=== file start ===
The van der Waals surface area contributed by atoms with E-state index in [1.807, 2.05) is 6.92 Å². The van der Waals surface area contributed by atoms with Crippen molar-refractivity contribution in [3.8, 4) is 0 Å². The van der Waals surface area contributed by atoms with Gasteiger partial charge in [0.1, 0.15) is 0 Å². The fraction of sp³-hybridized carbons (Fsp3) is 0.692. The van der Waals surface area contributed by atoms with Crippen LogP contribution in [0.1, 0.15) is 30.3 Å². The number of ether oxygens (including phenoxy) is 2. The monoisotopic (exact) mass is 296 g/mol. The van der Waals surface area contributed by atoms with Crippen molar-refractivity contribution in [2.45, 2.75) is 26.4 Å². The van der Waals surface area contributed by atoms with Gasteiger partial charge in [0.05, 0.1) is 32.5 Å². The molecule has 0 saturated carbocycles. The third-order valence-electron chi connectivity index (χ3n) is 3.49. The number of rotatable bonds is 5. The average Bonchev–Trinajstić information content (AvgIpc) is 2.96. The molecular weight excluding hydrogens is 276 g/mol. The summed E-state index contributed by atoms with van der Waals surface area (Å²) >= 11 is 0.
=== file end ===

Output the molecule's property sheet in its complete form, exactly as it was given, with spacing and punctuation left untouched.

The van der Waals surface area contributed by atoms with E-state index in [1.807, 2.05) is 6.92 Å². The van der Waals surface area contributed by atoms with Crippen molar-refractivity contribution in [3.8, 4) is 0 Å². The van der Waals surface area contributed by atoms with Gasteiger partial charge in [0.1, 0.15) is 0 Å². The fraction of sp³-hybridized carbons (Fsp3) is 0.692. The van der Waals surface area contributed by atoms with Crippen LogP contribution in [0.1, 0.15) is 30.3 Å². The number of ether oxygens (including phenoxy) is 2. The monoisotopic (exact) mass is 296 g/mol. The van der Waals surface area contributed by atoms with Crippen molar-refractivity contribution in [2.45, 2.75) is 26.4 Å². The van der Waals surface area contributed by atoms with Gasteiger partial charge in [0.05, 0.1) is 32.5 Å². The molecule has 0 saturated carbocycles. The third-order valence-electron chi connectivity index (χ3n) is 3.49. The number of rotatable bonds is 5. The average Bonchev–Trinajstić information content (AvgIpc) is 2.96. The molecular weight excluding hydrogens is 276 g/mol. The summed E-state index contributed by atoms with van der Waals surface area (Å²) >= 11 is 0.